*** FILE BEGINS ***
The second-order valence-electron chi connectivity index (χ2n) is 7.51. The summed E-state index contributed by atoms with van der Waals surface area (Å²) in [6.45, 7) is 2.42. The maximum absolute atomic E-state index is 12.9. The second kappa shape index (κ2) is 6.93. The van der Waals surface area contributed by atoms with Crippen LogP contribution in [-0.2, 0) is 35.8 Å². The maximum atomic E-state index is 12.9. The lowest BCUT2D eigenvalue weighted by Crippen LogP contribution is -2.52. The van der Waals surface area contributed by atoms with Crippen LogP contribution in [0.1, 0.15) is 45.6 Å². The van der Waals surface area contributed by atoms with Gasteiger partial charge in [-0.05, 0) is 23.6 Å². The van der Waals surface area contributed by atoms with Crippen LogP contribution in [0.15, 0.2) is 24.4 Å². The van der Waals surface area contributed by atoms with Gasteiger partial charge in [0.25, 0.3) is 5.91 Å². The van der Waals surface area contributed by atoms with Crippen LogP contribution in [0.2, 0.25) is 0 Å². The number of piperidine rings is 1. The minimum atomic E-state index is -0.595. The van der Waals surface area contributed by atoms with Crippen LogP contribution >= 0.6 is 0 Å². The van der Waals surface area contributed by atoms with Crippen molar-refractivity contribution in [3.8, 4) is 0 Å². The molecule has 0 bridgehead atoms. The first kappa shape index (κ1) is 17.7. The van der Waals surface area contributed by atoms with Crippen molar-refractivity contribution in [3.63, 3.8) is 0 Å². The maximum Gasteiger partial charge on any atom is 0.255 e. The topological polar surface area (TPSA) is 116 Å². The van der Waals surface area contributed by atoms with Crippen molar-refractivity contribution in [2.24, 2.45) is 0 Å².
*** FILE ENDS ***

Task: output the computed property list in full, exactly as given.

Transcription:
The second-order valence-electron chi connectivity index (χ2n) is 7.51. The summed E-state index contributed by atoms with van der Waals surface area (Å²) in [6.45, 7) is 2.42. The maximum absolute atomic E-state index is 12.9. The second kappa shape index (κ2) is 6.93. The van der Waals surface area contributed by atoms with Crippen LogP contribution in [-0.2, 0) is 35.8 Å². The maximum atomic E-state index is 12.9. The lowest BCUT2D eigenvalue weighted by Crippen LogP contribution is -2.52. The van der Waals surface area contributed by atoms with Crippen LogP contribution in [0.1, 0.15) is 45.6 Å². The van der Waals surface area contributed by atoms with Gasteiger partial charge in [-0.05, 0) is 23.6 Å². The van der Waals surface area contributed by atoms with Crippen LogP contribution in [0.15, 0.2) is 24.4 Å². The van der Waals surface area contributed by atoms with Gasteiger partial charge in [0.25, 0.3) is 5.91 Å². The van der Waals surface area contributed by atoms with Crippen LogP contribution in [0.2, 0.25) is 0 Å². The number of piperidine rings is 1. The minimum atomic E-state index is -0.595. The van der Waals surface area contributed by atoms with Crippen LogP contribution >= 0.6 is 0 Å². The van der Waals surface area contributed by atoms with Crippen molar-refractivity contribution in [3.8, 4) is 0 Å². The molecule has 0 bridgehead atoms. The first kappa shape index (κ1) is 17.7. The van der Waals surface area contributed by atoms with Crippen molar-refractivity contribution in [3.63, 3.8) is 0 Å². The maximum Gasteiger partial charge on any atom is 0.255 e. The topological polar surface area (TPSA) is 116 Å². The van der Waals surface area contributed by atoms with Crippen molar-refractivity contribution in [2.24, 2.45) is 0 Å².